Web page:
Review of “The Farmer’s Lawyer” By Sarah Vogel
The farm crisis of the 1980s gouged deep, long-lasting scars into rural communities and small towns across the U.S., including among PFI’s members – nearly a quarter of Iowa farmers were pushed out of farming in the decade between 1980 and 1990. Today, we understand the immensity of that crisis. But 40 years ago, that profound shift in farm ownership and economics was a quiet calamity that unfolded mostly untold.
In “The Farmer’s Lawyer” – part true-crime drama, part memoir, part history – Sarah Vogel gives us a front-row seat to an inspiring tale of how a few determined advocates helped turn the tide for hundreds of thousands of farmers in that hard time.
Often sharing the view from her aging car, readers join Sarah as she bumps along the back roads of North Dakota to farms, meetings and cafes with her papers, files and toddler son in tow. With her marriage over, credit cards maxed out and struggles paying her bills, she lives the pain of the farmers she is working for.
As an author, Sarah knows how to turn a behind-the-scenes account of a court case about banking regulations into a lively, warm-hearted, hard-knock page-turner. Woven around a central narrative about the twists and turns of a history-making class-action lawsuit on behalf of farmers facing foreclosure, the story is an epic hero’s tale: Sarah, a young lawyer and single mom from North Dakota who quietly files a daring, high-stakes suit against the U.S. government; the Farmers Home Administration (predecessor to the Farm Service Agency) and their lawyers; the U.S. Department of Justice; and a determined group of farmers, farm advocates and lawyers facing down epic injustice.
Intensely aware of what was at stake, Sarah and her colleagues sought to assemble a truly representative group of plaintiffs from North Dakota, where the case would be heard. Eventually, she found eight farm families willing to risk going public as plaintiffs. Still, it wasn’t until she searched out and secured a ninth family to represent Native American farmers that she felt the case was ready. Their strategy was to build an impeccable case in Coleman v. Block that would extend protection to 8,400 other farms then in foreclosure, and eventually to over 240,000 farms nationwide.
Sarah lets her readers know right away what a long shot she is. A self-described “research attorney,” she knows the regulatory world in-depth but has never tried a case, or even attended a full trial. When the opposing attorney pulls a surprise move requiring her to call witnesses the day before the case is to be filed, it’s just one more in a roller coaster of seemingly insurmountable hurdles. PFI members will recognize some familiar names – longtime advocates who were doing groundbreaking work on behalf of farmers, then and now. Each thread adds drama, emotion and urgency as the story reaches the powerful redemption of the judge’s ruling.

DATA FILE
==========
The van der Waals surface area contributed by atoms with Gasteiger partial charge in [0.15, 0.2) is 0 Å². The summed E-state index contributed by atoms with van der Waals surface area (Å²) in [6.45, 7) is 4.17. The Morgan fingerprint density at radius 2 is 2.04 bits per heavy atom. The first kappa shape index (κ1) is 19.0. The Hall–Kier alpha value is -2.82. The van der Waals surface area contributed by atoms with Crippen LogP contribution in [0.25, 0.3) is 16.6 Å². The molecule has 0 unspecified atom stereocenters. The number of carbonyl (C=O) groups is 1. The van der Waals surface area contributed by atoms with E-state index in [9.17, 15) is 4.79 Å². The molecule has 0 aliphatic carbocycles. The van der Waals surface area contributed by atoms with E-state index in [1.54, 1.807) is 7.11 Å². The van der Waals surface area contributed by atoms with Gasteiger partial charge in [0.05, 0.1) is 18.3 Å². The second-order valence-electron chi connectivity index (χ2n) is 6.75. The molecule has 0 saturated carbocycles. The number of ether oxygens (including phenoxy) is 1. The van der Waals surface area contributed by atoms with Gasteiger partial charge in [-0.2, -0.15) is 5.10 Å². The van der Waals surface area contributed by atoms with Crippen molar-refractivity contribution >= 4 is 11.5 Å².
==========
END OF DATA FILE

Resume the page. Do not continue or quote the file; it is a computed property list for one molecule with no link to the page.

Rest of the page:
Sarah went on to serve two terms as the North Dakota Commissioner of Agriculture from 1989-1997, the first woman in the U.S. to be elected to such a position. In 1999, she won another significant case against USDA, Keepseagle vs. Vilsack, (and a related case in 2003), which addressed long-standing discrimination against Native American farmers and ranchers, and she remains an active advocate for family farms and Native rights.
Reflecting on the era’s lessons, Sarah closes by saying “the shift to bigger and bigger farms and corporatized farming is not inevitable … if we act soon.” Her story makes me proud of our Midwestern heritage of farm advocacy, and bolsters my faith that democratic institutions can be held accountable. If you enjoy a good legal thriller, a heartwarming tale of neighbors helping neighbors and an inspiring account of good people triumphing in the face of tremendous odds, this book is a great read. If you want to understand the impact of farm policy on real people, it is an essential read for our times.
Susan Futrell is a fifth-generation Iowan, author and apple enthusiast with four decades of experience in the sustainable food and farming world in marketing, distribution and education. She has been with nonprofit Red Tomato for the past 15 years and is also a freelance writer and consultant. She lives in Iowa City, Iowa.